Today we want to bring you as example one of the greatest sales, leadership and negotiation experts, Robert Cialdini. Maybe some of you have already heard about him, some others may have not: he is considered being one of the greatest experts in applied psychology, with more than 30 years of experience in this field.
In few steps, he explain us which are the 6 universal rules to convince the client to say “yes”.
As starting point, Cialdini states that to convince doesn’t mean automatically to manipulate when leading your client to make a better choice.
So how can psychology explain to the sales people motivations and causes that lead clients to say “yes” more frequently? The research made by Cialdini detected 6 main psychological rules that lead people to answer positively, so we’re going to list them all.
If we don’t allow people to be consistent with us, to create a bound, they will never buy from us!
We surely know that everyone wants things that are only available to few people. So that’s why we have to make it clear that our products/services are unique or not available to many. The scarcity adds value to the product!
Being recognized as experts in a particular field leads to the greatest authority perceived when it comes to that particular matter. If we inform our clients about our professional path, about our experience related to the product we’re selling, they will be more keen to buy from us.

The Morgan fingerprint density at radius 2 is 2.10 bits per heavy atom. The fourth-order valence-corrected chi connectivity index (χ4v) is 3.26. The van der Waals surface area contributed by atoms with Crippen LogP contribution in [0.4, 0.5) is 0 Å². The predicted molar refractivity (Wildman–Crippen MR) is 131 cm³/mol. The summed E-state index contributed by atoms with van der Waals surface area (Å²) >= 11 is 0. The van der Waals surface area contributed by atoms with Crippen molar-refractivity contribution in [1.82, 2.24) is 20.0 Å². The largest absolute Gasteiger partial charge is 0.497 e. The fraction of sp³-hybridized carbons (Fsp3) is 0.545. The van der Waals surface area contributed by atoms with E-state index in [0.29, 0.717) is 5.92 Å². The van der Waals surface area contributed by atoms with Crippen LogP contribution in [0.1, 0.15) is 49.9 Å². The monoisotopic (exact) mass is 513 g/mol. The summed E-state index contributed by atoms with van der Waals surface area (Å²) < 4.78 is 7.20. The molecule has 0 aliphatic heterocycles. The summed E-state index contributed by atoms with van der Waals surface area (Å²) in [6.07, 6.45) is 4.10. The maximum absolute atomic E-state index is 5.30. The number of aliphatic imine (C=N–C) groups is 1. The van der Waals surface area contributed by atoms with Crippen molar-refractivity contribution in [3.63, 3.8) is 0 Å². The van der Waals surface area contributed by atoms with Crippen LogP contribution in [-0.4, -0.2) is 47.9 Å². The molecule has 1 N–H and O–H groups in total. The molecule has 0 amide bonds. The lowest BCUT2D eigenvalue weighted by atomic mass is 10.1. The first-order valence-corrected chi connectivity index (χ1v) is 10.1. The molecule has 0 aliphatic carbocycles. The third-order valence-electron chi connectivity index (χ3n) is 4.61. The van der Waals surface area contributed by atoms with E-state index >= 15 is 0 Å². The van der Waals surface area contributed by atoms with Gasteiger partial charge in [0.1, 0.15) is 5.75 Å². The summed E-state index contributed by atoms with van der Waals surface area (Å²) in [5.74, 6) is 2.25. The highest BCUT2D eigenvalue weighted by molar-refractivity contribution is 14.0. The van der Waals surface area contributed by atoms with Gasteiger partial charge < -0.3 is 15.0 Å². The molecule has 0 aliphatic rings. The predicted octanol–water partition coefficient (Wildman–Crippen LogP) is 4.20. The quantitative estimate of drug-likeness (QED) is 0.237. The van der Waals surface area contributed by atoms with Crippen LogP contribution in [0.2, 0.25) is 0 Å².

To find out how others manage that particular product/service can be of a great importance for sales people since it helps discovering what other similar clients look for, giving you the ability to lead your client through the uncertainty of choice.
Before asking ourselves “Who can help me?” we should ask first “Who can I help?”. People are more keen to give back what they receive. So let’s ask ourselves, for example, how can we actually improve sales objectives of that person? How can i, through my knowledge, lead that business towards the better choices? The main rule here is “If I give something to others, they will surely give back” not “If you give me money, i will provide you with good service”.
Generally, people prefer to be coherent with what they have said or done, especially if they made a commitment publicly. Here Cialdini makes an example of an american restaurant with a high number of no-shows, that is to say of people who book a table but don’t show off at the restaurant. In order to solve this problem, the director advised the receptionist to ask people “Can you call if you decide to cancel your reservation?” followed by a small pause, inducing people to answer “Yes, of course”. This practice reduced the rate of no-shows from 30 to 10 percent: people tend to be coherent with what they say!